BRM 180 men Turbo's (Pokerstars)

  • 10 replies
    • Kikser1214
      Kikser1214
      Bronze
      Joined: 06.10.2009 Posts: 44
      I would say 100 bye ins min for turbos ,and i think that this turbos are worst tournaments on stars but that is just my opinion a lot of people play them,I like regular 180 better.
    • Cardbender
      Cardbender
      Bronze
      Joined: 03.03.2008 Posts: 1,070
      you can go 60bi but 100bi is always safe.

      Those 180 man SnGs are fun.
    • MatejM47
      MatejM47
      Black
      Joined: 21.01.2010 Posts: 1,193
      And super fishy, especially at low limits. Its nothing special to see 5 players all in preflop with hands like J6o lol. But yeah, those can be really swingy, sometimes you wont cash good in like 50 tournaments so imo 100BI is minimum. Getting ITM in those is no good since its top heavy structure so you gotta get at least top 3 to make any money out of it.
    • veriz
      veriz
      Black
      Joined: 20.07.2008 Posts: 65,504
      Hello,

      Depending on how many tables do you play, if for example you are playing like 30+ tables then sure 100 BIs aren't enough but for less than 10 tables are 100 BIs fine. But from my experience I can tell you only that it's never bad when you are overrolled, it's only good thing, better get more BIs than the average one, you can get swings even like 500 games or so, even more. You have to be prepered.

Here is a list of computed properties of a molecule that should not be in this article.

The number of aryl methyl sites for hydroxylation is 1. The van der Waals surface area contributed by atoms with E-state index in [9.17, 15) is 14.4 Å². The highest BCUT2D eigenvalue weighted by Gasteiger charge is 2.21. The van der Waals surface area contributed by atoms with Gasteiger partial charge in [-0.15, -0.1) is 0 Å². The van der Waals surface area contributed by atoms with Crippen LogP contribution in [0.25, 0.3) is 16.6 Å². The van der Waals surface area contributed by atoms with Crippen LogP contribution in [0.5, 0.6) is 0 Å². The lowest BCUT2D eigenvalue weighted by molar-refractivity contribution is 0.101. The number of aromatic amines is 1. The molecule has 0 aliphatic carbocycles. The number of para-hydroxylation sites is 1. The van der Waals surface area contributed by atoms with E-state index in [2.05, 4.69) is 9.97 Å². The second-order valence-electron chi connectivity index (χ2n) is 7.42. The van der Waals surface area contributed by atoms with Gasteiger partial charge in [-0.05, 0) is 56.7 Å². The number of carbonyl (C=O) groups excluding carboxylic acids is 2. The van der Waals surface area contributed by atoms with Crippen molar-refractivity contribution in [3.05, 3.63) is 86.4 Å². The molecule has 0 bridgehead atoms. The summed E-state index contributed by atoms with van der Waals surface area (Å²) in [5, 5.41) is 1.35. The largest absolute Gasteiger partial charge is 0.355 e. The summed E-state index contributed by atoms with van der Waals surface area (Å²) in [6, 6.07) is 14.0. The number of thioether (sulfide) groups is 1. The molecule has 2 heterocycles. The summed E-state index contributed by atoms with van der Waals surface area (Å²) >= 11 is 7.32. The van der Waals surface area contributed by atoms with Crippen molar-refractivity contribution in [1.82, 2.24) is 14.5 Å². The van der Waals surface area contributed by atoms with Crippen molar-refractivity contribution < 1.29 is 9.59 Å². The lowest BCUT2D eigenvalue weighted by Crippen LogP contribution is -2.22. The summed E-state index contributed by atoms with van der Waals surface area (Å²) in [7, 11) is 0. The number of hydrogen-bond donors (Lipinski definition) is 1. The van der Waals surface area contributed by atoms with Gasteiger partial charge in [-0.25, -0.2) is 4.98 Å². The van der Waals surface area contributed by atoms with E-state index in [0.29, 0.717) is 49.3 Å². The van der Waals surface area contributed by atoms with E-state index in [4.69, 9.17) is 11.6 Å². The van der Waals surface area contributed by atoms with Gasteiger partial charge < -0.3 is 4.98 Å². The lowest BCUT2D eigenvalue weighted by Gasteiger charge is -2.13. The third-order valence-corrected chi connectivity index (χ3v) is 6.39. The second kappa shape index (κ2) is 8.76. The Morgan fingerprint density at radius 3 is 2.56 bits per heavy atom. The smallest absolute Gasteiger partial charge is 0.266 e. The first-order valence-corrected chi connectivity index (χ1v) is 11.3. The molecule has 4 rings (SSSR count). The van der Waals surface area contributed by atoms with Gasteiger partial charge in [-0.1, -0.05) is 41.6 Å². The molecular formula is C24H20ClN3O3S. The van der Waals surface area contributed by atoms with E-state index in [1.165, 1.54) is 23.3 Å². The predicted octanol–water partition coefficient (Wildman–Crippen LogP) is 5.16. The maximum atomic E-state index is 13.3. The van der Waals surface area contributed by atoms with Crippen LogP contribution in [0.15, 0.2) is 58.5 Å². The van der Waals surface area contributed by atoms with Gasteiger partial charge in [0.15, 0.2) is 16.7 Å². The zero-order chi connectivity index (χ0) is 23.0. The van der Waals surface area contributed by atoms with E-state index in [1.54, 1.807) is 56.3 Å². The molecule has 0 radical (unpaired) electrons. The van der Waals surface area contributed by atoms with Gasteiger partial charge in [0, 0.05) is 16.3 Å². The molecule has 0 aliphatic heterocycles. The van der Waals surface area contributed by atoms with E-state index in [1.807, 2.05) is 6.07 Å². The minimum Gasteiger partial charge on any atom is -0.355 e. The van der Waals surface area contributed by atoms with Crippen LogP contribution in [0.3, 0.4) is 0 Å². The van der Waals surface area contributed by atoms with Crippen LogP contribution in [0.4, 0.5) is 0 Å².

Best regards,
      Rensu
    • pzhon
      pzhon
      Bronze
      Joined: 17.06.2010 Posts: 1,151
      People often give the figure of 100 buy-ins. However, I think this is not consistent with the bankroll guidelines give for other forms of poker. 100 buy-ins is very aggressive. A consistent rule is

      bankroll = comfort * standard deviation^2 / win rate.

      Comfort depends on your personal risk tolerance and your willingness to move down if you hit a bad streak. A comfort level of 2 is aggressive, and a comfort level of 4 is conservative.

      The standard deviation in 180-player SNGs depends on your playing style, and it's a little higher for players who win a lot. A 50% ROI achieved by cashing in each place equally often gives you a standard deviation of about 6 buy-ins per tournament.

      Your win rate depends on you. I can't guess what your win rate is, or whether you are a winning player at all. If you are a losing player, starting with a large bankroll will not save you, and marginal winners need much larger bankrolls to be as safe as an expert would be with a smaller bankroll. If your win rate is cut in half, you need twice as much.

      For example, suppose you choose to use a comfort level of 3. You play NLHE cash games with a win rate of 6 bb/100 and a standard deviation of 90 bb/100. You play STT SNGs with an ROI of 8% with a standard deviation of 1.5 buy-ins. You play 180s with an ROI of 30% with a standard deviation of 5 buy-ins per tournament. What bankrolls does the formula recommend?